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In Java for arrays I believe its typename[][] variablename rather than typename variablename[][] when initializing an array.
[QUOTE=darkrei9n;35845927]In Java for arrays I believe its typename[][] variablename rather than typename variablename[][] when initializing an array.[/QUOTE] I don't think so, I've used arrays in the past and have always done it like this, only difference is that they were String arrays rather than Rectangle Arrays
[QUOTE=download;35846017]I don't think so, I've used arrays in the past and have always done it like this, only difference is that they were String arrays rather than Rectangle Arrays[/QUOTE] Check the documentation. Just looked at it, it should be rectangle[][]
[QUOTE=Richy19;35835192]Does anyone have by any chance a sample premake4 script file for creating dynamic libraries?[/QUOTE] [code] solution "SOLUTION" project "PROJ" kind "SharedLib" -- Dynamic Library --kind "StaticLib" -- Static Library --kind "WindowedApp" -- No console window --kind "ConsoleApp" -- Console Window [/code] I assume you know the rest?
[QUOTE=darkrei9n;35846060]Check the documentation. Just looked at it, it should be rectangle[][][/QUOTE] If that was the problem I'll be so fucked off :v: [editline]6th May 2012[/editline] Nope, not working [editline]6th May 2012[/editline] Netbeans won't recognise "rectangle", but it will "Rectangle"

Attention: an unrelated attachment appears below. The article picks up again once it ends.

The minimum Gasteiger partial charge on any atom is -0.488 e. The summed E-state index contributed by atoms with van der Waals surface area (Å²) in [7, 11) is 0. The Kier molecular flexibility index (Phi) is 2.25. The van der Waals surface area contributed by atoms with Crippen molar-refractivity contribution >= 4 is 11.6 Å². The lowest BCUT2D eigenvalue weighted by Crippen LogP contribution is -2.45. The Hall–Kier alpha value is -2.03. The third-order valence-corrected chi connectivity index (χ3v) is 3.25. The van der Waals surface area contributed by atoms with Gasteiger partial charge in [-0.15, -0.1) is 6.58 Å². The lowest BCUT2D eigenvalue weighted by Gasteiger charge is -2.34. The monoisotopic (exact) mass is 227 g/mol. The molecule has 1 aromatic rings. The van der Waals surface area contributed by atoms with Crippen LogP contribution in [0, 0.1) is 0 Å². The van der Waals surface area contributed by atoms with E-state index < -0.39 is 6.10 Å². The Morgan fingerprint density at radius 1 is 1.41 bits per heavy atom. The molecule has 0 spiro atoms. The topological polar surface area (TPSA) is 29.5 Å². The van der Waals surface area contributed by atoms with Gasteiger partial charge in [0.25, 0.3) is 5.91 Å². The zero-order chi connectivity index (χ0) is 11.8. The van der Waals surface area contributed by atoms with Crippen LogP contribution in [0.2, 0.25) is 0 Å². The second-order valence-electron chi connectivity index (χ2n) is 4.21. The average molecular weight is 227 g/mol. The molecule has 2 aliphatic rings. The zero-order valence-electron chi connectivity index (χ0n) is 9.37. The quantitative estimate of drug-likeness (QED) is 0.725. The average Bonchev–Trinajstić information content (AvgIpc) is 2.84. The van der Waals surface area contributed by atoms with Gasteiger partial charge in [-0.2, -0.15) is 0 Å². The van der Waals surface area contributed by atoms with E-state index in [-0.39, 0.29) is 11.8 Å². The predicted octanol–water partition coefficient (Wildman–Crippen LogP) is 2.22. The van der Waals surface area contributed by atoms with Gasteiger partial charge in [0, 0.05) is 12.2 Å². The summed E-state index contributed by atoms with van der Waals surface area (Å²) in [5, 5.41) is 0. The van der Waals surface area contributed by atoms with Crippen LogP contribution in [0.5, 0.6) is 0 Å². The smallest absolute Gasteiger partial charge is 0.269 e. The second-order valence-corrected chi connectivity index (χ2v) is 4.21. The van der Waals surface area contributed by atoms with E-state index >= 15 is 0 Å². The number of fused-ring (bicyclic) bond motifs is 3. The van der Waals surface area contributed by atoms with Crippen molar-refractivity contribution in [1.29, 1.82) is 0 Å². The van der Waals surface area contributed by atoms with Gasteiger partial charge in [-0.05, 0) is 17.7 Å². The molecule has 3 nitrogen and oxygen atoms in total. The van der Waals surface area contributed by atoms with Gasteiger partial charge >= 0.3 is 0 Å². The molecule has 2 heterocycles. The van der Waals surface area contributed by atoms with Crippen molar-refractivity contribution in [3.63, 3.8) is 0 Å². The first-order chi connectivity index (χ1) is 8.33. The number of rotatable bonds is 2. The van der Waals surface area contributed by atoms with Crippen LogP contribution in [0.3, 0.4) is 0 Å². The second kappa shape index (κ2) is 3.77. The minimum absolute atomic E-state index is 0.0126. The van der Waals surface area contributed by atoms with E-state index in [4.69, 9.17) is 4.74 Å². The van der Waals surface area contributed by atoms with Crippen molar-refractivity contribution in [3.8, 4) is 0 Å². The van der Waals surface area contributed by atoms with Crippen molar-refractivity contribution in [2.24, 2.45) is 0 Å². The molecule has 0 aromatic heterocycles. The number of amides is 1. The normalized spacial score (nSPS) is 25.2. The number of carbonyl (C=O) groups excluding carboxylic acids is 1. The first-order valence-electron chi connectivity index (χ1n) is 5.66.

[code] for(int i = 0; i <= window.getSize().x; i++) { int a = window.getSize().y; int b = window.getSize().x; sf::Vertex vertices[] = { sf::Vertex(sf::Vector2f( i, 0), sf::Color::Green, sf::Vector2f( 0, 0)), sf::Vertex(sf::Vector2f( i, a - ((a>b)?b:a / (a<b)?b:a) * i), sf::Color(255 / a * ((a>b)?b:a / (a<b)?b:a), 128, 128), sf::Vector2f( 1, 1)) }; window.draw(vertices, 4, sf::Lines); } window.display(); [/code] For some reason, this only draws 1 line at x=0. When I didn't make it safe for resized windows yet, so 600 instead of a and 800 instead of b it worked for some reason. The point is to make a sort of triangle filling half the screen Don't tell me I can just use 1 triangle, I am planning to be able to control the individual sizes of each line Using SFML if it wasn't obvious enough already
[QUOTE=darkrei9n;35845927]In Java for arrays I believe its typename[][] variablename rather than typename variablename[][] when initializing an array.[/QUOTE] Both work in Java. The Java tutorials on the Oracle website only briefly mention this at the beginning, then they use "Type[] variable" for the rest of the tutorials. I've never seen another tutorial even mention it.
If I have an abstract class and another one publicly inheriting from it, what will the derived class inherit? Public and protected datamembers? Also do I have to implement a constructor for the abstract class?
[QUOTE=Number-41;35853867]If I have an abstract class and another one publicly inheriting from it, what will the derived class inherit? Public and protected datamembers? [/QUOTE] I think public inheriting just means the child class inherits everything as-is. Other sorts of inheritance [url=http://www.parashift.com/c++-faq-lite/private-inheritance.html]are fucking complex[/url].